Core concepts

Fundamentally, a Neo4j graph database consists of three core entities: nodes, relationships, and paths. Cypher® queries are constructed to either match or create these entities in a graph. Having a basic understanding of what nodes, relationships, and paths are in a graph database is therefore crucial in order to construct Cypher queries.

The below examples use the MATCH and RETURN clauses to find and return the desired graph patterns. To learn more about these and many other Cypher clauses, see the section on Clauses.


The data entities in a Neo4j graph database are called nodes. Nodes are referred to in Cypher using parenthesis ().

MATCH (n:Person {name:'Anna'})
RETURN n.born AS birthYear

In the above example, the node includes the following:

  • A Person label. Labels are like tags, and are used to query the database for specific nodes. A node may have multiple labels, for example Person and Actor.

  • A name property set to Anna. Properties are defined within curly braces, {}, and are used to provide nodes with specific information, which can also be queried for and further improve the ability to pinpoint data.

  • A variable, n. Variables allow referencing specified nodes in subsequent clauses.

In this example, the first MATCH clause finds all Person nodes in the graph with the name property set to Anna, and binds them to the variable n. The variable n is then passed along to the subsequent RETURN clause, which returns the value of a different property (born) belonging to the same node.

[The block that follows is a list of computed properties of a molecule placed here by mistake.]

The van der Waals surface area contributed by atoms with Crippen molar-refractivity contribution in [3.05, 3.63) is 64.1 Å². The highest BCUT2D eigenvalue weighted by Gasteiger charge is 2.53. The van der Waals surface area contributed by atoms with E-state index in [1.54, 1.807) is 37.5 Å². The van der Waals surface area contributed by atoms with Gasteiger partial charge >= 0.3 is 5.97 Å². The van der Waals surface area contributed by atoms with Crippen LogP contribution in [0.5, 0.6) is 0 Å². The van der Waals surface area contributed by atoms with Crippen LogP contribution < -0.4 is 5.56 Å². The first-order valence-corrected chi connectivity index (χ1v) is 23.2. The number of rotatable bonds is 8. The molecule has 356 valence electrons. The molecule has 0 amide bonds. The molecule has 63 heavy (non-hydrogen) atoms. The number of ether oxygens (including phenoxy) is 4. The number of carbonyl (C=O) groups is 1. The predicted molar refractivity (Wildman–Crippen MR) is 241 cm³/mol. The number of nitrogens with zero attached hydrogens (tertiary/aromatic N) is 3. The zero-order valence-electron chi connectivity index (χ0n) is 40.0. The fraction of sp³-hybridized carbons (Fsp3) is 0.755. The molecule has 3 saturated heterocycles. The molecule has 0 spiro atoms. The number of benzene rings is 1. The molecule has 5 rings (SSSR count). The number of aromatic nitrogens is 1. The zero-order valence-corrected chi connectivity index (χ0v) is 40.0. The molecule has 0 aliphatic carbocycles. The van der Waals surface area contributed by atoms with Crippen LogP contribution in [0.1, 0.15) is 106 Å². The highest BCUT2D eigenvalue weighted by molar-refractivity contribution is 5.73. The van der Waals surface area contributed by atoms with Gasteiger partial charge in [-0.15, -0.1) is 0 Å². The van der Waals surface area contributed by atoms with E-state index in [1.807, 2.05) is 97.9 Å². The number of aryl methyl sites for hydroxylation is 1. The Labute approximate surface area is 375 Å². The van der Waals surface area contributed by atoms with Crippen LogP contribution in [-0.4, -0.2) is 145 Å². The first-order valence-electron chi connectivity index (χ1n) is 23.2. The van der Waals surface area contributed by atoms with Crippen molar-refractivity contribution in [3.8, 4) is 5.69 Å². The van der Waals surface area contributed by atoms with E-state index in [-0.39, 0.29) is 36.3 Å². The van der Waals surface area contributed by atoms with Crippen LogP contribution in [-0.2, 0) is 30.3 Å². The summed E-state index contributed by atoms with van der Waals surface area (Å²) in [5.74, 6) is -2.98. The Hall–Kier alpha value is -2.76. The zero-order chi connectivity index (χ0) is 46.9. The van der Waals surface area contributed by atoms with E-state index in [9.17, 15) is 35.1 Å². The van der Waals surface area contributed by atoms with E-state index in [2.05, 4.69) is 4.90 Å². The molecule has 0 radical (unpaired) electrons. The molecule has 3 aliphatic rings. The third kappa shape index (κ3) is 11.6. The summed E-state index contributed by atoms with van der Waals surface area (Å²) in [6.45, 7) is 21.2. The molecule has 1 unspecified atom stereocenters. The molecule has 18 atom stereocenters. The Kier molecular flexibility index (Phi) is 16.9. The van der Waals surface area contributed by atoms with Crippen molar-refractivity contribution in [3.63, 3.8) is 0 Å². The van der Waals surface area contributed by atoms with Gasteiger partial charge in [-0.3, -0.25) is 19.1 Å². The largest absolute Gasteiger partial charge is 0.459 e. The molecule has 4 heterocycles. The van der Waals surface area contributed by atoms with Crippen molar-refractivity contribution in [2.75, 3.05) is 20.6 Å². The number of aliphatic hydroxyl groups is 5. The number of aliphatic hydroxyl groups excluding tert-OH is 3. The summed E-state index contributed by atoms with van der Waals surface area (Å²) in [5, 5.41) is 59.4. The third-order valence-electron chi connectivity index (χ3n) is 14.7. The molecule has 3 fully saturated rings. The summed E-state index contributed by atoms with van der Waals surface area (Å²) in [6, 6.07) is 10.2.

Nodes in a graph can be connected with relationships. A relationship must have a start node, an end node, and exactly one type. Relationships are represented in Cypher with arrows (e.g. -->) indicating the direction of a relationship.

MATCH (:Person {name: 'Anna'})-[r:KNOWS WHERE r.since < 2020]->(friend:Person)
RETURN count(r) As numberOfFriends

Unlike nodes, information within a relationship pattern must be enclosed by square brackets. The query example above matches for relationships of type KNOWS and with the property since set to less than 2020. The query also requires the relationships to go from a Person node named Anna to any other Person nodes, referred to as friend. The count() function is used in the RETURN clause to count all the relationships bound by the r variable in the preceding MATCH clause (i.e. how many friends Anna has known since before 2020).

Note that while nodes can have several labels, relationships can only have one type.


Paths in a graph consist of connected nodes and relationships. Exploring these paths sits at the very core of Cypher.

MATCH (n:Person {name: 'Anna'})-[:KNOWS]-{1,5}(friend:Person WHERE n.born < friend.born)
RETURN DISTINCT AS olderConnections

This example uses a quantified relationship to find all paths up to 5 hops away, traversing only relationships of type KNOWS from the start node Anna to other older Person nodes (as defined by the WHERE clause). The DISTINCT operator is used to ensure that the RETURN clause only returns unique nodes.

Paths can also be assigned variables. For example, the below query binds a whole path pattern, which matches the shortest path from Anna to another Person node in the graph up to 10 hops away with the nationality property set to Canadian. In this case, the RETURN clause returns the full path between the two nodes.

MATCH p=shortestPath((:Person {name: 'Anna'})-[:KNOWS*1..10]-(:Person {nationality: 'Canadian'}))

For more information about graph patterns, see the section on Patterns.